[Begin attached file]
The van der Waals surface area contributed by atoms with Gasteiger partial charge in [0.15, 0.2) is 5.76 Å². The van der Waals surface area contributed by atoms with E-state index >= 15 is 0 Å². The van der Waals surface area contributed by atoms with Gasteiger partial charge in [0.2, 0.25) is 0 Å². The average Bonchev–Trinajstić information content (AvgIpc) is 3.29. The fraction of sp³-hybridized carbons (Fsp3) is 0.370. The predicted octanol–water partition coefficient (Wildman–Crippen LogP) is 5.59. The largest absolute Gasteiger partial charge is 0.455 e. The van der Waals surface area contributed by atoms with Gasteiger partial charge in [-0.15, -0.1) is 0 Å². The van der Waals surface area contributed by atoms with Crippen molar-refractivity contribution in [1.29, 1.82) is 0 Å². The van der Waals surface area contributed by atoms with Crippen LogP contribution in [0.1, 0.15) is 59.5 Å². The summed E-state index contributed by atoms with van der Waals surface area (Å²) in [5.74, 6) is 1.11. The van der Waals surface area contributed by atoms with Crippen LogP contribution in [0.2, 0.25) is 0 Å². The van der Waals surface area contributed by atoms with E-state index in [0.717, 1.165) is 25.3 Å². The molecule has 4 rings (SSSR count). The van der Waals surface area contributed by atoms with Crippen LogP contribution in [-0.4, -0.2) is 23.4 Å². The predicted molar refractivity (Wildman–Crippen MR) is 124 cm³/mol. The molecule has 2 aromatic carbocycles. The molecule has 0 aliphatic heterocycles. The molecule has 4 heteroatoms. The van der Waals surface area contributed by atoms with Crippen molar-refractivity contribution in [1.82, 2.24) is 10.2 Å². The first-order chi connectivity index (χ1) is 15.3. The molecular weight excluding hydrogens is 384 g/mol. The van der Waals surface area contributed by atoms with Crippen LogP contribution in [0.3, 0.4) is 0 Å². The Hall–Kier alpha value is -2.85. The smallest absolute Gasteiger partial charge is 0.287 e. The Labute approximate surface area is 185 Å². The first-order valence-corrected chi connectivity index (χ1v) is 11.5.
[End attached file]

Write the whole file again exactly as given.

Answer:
The van der Waals surface area contributed by atoms with Gasteiger partial charge in [0.15, 0.2) is 5.76 Å². The van der Waals surface area contributed by atoms with E-state index >= 15 is 0 Å². The van der Waals surface area contributed by atoms with Gasteiger partial charge in [0.2, 0.25) is 0 Å². The average Bonchev–Trinajstić information content (AvgIpc) is 3.29. The fraction of sp³-hybridized carbons (Fsp3) is 0.370. The predicted octanol–water partition coefficient (Wildman–Crippen LogP) is 5.59. The largest absolute Gasteiger partial charge is 0.455 e. The van der Waals surface area contributed by atoms with Gasteiger partial charge in [-0.15, -0.1) is 0 Å². The van der Waals surface area contributed by atoms with Crippen molar-refractivity contribution in [1.29, 1.82) is 0 Å². The van der Waals surface area contributed by atoms with Crippen LogP contribution in [0.1, 0.15) is 59.5 Å². The summed E-state index contributed by atoms with van der Waals surface area (Å²) in [5.74, 6) is 1.11. The van der Waals surface area contributed by atoms with Crippen LogP contribution in [0.2, 0.25) is 0 Å². The van der Waals surface area contributed by atoms with E-state index in [0.717, 1.165) is 25.3 Å². The molecule has 4 rings (SSSR count). The van der Waals surface area contributed by atoms with Crippen LogP contribution in [-0.4, -0.2) is 23.4 Å². The predicted molar refractivity (Wildman–Crippen MR) is 124 cm³/mol. The molecule has 2 aromatic carbocycles. The molecule has 0 aliphatic heterocycles. The molecule has 4 heteroatoms. The van der Waals surface area contributed by atoms with Crippen molar-refractivity contribution in [1.82, 2.24) is 10.2 Å². The first-order chi connectivity index (χ1) is 15.3. The molecular weight excluding hydrogens is 384 g/mol. The van der Waals surface area contributed by atoms with Crippen LogP contribution in [0.3, 0.4) is 0 Å². The Hall–Kier alpha value is -2.85. The smallest absolute Gasteiger partial charge is 0.287 e. The Labute approximate surface area is 185 Å². The first-order valence-corrected chi connectivity index (χ1v) is 11.5.